In conference with Mr. Bruce, Director of Operations, and approving officer of my selection process it was agreed that a person who had been suspended for any reason within 2 years of competing for promotion could not be considered as being worthy of promotion. It was for this reason Mrs. Porter was non-selected, and not because of race, sex, or age.
Affidavit of Mary Lee Dunaway. The EEO Special Officer credited this affidavit entirely: ". . . the file clearly shows, in managerial testimony, that Ms. Porter, . . . was not selected because she had been subject to disciplinary action. . . ." Report of Herbert Creech. No one has disputed this interpretation.
In his proposed disposition of Porter's claim Creech recommended "priority consideration for the next GS-4 vacancy for which she qualifies and in which she expresses an interest." The report also stated that "since Ms. Porter wanted retroactive promotion to GS-4, this complaint could not be informally adjusted." At the time of the decision Creech advised Porter that she could appeal his determination if she was dissatisfied. Porter declined to appeal on the advice of her union representative, however, and in August, 1977 she began training for the GS-4 position. In November, 1977, almost two years after she first made the Best Qualified List and 13 months after she filed her EEO complaint Porter was in fact promoted to GS-4. In this hopefully final round of Porter's quest for justice she seeks back pay for the two years she was not promoted due to her wrongful suspension.
At the end of the evidentiary hearing on the merits of the back pay claim the government moved for dismissal under Rule 41 of the Federal Rules of Civil Procedure, arguing that Porter had failed to exhaust her administrative remedies. The district court, after expressing sympathy for Porter's position, granted the motion. The court found that the EEO appeal process was capable of awarding back pay for non-promotion, and that Porter failed to exhaust the extensive available administrative procedure. Further, the district court found that none of the exceptions to the exhaustion requirement applied here, although the court considered two exceptions, inadequate procedure and futility of appeal, potentially applicable. We disagree, and reverse.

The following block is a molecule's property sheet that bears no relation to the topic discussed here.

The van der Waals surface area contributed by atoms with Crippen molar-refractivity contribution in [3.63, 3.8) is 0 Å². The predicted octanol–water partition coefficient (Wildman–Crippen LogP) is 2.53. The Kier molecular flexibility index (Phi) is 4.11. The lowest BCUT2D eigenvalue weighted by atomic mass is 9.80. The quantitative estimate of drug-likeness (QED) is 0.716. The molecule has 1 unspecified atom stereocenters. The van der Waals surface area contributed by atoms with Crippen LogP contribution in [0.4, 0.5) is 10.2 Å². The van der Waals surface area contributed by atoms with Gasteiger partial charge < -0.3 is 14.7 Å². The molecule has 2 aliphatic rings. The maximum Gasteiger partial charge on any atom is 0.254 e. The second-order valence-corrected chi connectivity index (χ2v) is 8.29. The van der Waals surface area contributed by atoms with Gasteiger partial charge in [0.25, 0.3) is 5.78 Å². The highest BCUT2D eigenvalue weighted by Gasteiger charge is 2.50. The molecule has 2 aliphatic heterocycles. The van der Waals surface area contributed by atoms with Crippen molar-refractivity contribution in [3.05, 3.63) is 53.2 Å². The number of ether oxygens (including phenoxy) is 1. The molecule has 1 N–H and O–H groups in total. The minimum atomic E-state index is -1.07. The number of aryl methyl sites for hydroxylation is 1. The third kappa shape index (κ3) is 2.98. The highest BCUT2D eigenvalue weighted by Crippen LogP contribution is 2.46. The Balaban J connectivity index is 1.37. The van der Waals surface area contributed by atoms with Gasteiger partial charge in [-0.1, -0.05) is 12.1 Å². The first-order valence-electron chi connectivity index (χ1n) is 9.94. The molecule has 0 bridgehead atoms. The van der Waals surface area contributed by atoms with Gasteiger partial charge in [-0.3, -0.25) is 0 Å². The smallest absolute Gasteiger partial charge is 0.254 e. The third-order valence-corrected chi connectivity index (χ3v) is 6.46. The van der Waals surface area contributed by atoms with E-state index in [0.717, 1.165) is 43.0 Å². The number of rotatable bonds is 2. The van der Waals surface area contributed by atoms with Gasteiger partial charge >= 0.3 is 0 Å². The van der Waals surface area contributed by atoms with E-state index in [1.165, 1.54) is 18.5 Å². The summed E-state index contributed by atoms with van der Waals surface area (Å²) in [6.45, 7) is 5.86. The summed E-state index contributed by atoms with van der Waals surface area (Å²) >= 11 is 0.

In McKart v. United States, 395 U.S. 185, 193, 89 S.Ct. 1657, 1662, 23 L.Ed.2d 194, 203 (1969), the Supreme Court held that in order to obtain judicial relief for an injury a plaintiff must first exhaust administrative remedies. In Patsy v. Florida International University, supra, Judge Roney examined the policy reasons underlying the McKart holding, those policies being as follows:
In Patsy v. Board of Regents of the State of Florida, ___ U.S. ___, 102 S.Ct. 2557, 73 L.Ed.2d 172 (1982), the Supreme Court reversed the holding of the former Fifth Circuit that exhaustion of administrative remedies is required in a § 1983 action. That determination, however, did not undermine the validity of the traditional rule explained in Patsy, which requires exhaustion in other actions. Additionally, the opinion of the en banc Fifth Circuit in Patsy provides a comprehensive and useful discussion of the exhaustion requirement.